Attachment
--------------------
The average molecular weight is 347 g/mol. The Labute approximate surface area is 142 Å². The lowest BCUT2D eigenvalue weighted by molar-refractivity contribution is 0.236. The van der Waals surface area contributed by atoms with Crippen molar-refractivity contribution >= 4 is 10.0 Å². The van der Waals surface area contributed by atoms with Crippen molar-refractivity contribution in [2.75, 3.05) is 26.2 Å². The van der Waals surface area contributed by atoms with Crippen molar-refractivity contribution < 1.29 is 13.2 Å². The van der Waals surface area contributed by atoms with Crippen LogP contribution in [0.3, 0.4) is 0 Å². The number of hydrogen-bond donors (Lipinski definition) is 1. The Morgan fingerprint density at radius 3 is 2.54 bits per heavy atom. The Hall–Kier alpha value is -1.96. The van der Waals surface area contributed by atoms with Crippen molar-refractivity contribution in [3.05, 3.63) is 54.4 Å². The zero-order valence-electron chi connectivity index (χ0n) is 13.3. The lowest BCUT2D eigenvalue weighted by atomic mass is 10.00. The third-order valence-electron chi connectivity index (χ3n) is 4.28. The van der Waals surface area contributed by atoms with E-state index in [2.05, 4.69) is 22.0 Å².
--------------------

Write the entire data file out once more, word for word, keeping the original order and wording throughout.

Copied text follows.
The average molecular weight is 347 g/mol. The Labute approximate surface area is 142 Å². The lowest BCUT2D eigenvalue weighted by molar-refractivity contribution is 0.236. The van der Waals surface area contributed by atoms with Crippen molar-refractivity contribution >= 4 is 10.0 Å². The van der Waals surface area contributed by atoms with Crippen molar-refractivity contribution in [2.75, 3.05) is 26.2 Å². The van der Waals surface area contributed by atoms with Crippen molar-refractivity contribution < 1.29 is 13.2 Å². The van der Waals surface area contributed by atoms with Crippen LogP contribution in [0.3, 0.4) is 0 Å². The number of hydrogen-bond donors (Lipinski definition) is 1. The Morgan fingerprint density at radius 3 is 2.54 bits per heavy atom. The Hall–Kier alpha value is -1.96. The van der Waals surface area contributed by atoms with Crippen molar-refractivity contribution in [3.05, 3.63) is 54.4 Å². The zero-order valence-electron chi connectivity index (χ0n) is 13.3. The lowest BCUT2D eigenvalue weighted by atomic mass is 10.00. The third-order valence-electron chi connectivity index (χ3n) is 4.28. The van der Waals surface area contributed by atoms with E-state index in [2.05, 4.69) is 22.0 Å².